Tips on Starting a New Job Remotely
Starting a new job comes with all sorts of trials and expectations, and with COVID-19 meaning most new employees are now starting remotely, these trials only seem more complicated and difficult to overcome. If you are in this position, you may be wondering how you will communicate daily with your manager and other colleagues, how you will get to grips with new systems and processes, how you will ask questions and overall settle into the new office.
While you may be experiencing extreme first-day nerves, companies are also having to navigate this period for the first time as well. Therefore, it is completely normal to be nervous and to want answers ahead of your first day. While starting a new job amidst a global pandemic is no easy task, it is far from impossible. Keep reading for some tips on getting settled into your new online office.
Prepare for a very different onboarding experience…
Normally, your first day would involve picking up your laptop and various materials, meeting with your manager and other colleagues, and being shown around the office. This, of course, must all now be done virtually, so you should prepare yourself to be onboarded into the company in a very different way to usual.
Companies will have worked this out well before your arrival, and it is very likely your first day will involve many zoom calls as your colleagues encourage you to settle in and explain everything you need to know.
Consider reaching out to your HR contact or manager to ask how the company is dealing with onboarding logistics during this time. Getting this information prior to starting will help you to calm your nerves and know what to expect ahead of time.
Check you can access everything you need from home
As you prepare for your new role from afar, try your best to hit the ground running by researching any tools and systems you will be using regularly in your job. If these are tools you have used before, check you can still access them from home. If you have not used them before, teach yourself the basics so you are well prepared on your first day and not overwhelmed with a wall of new information.
Any training necessary will obviously have a different format, so it would be a good idea to try and find out what this might entail and if you can get a head-start on it before starting your job.
Set your goals
One thing which remains the same is your need to set some personal goals for your first weeks and months at the job. This will help you to feel in control of your progress and workload, as well as bringing some normality into the WFH setting.
Keep up to date and on the same page as your manager or boss, and try to set up weekly one-to-one sessions to talk through your tasks and progress. Anything which helps you to keep in the loop will benefit you during this time working remotely.
Communication is key
Office communication is now more important than ever. Find out straight away how your office prefers to communicate. This could be via email, business communication platform such as Slack, or by direct internal phone calls. Learning the specific office etiquette early on will instantly help you to feel more connected to your colleagues and your role within the workplace.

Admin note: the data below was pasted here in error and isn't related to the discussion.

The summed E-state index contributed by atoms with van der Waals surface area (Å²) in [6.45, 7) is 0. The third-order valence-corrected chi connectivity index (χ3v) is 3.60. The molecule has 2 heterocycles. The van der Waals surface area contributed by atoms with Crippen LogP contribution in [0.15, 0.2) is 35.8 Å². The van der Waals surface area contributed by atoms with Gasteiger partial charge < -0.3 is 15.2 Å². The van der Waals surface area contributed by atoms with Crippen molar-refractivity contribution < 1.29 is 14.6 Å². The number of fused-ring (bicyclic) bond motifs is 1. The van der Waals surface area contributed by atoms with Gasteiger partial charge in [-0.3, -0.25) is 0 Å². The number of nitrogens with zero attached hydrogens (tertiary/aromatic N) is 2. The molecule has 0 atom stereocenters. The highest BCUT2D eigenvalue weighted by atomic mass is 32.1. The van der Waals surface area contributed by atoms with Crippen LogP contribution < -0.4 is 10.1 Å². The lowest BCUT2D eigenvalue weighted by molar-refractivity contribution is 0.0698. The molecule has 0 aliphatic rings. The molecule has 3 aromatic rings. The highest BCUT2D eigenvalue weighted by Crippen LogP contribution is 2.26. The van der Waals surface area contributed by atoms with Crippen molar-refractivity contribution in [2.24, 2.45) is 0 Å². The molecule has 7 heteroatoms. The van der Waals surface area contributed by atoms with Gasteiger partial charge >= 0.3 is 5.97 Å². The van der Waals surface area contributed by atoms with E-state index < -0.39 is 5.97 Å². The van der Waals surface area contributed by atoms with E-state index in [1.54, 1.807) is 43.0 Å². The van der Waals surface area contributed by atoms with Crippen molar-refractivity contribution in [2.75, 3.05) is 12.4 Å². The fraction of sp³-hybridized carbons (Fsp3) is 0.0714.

Be sure to ask colleagues how they prefer to be contacted. Some people prefer email as it allows them time to respond and does not greatly disrupt their daily tasks. However, others prefer direct phone calls as they can give and get much quicker answers and discuss things more freely.
This is particularly important with your manager or boss. This person may have a lot of plates spinning at work and so cannot drop everything to answer your phone calls every five minutes. The best thing to do is ask them early on whether they prefer for you to pop up whenever you have a question about something, or to wait until you have several questions and drop them in an email all at once. Being in regular contact with your boss will help you to get to know them and understand their communication preferences better.
Get to know your colleagues
As strange as it may seem, getting to know your colleagues is the best way to feel integrated in your new office. You may wish to ask your boss to send out a quick email introducing you upon joining the team, this will make introductions with colleagues easier although you may have to reintroduce yourself a few times.
When getting to know colleagues, try to develop friendships as best you can. Chatting over video-call is better than messaging or emailing. If you have had extensive conversation with one particular person, ask them if they would like to have a quick catch-up over zoom. Ask them about their own role and how they are coping with working from home, and find any shared interests. In this way, you can find work buddies and build relationships like you would in any job, it’s just all a little more mechanical now.
Find out about your office’s social calendar as well, and join in with anything you can. This could be after-work drinks over zoom, or a weekly quiz. Showing your face as much as you can within the first few weeks will help people to know who you are, and you will quickly feel like part of the team.
Starting a new job from home while your boss and other colleagues are dealing with the transition at the same time is never going to be straightforward. While it may seem like a steep upward slope, there are some steps you can take to adjust yourself and prepare for what is to come. It is completely normal for this process to take longer than normal, just remember to be open and flexible to change, have a positive attitude, and be ready to work hard from the comfort of your own home.
Written by Emily Wright
Emily is a Media graduate and a keen writer. She enjoys exploring topics such as mental health and social politics, with a particular interest for how new technology can affect both mental and physical wellbeing.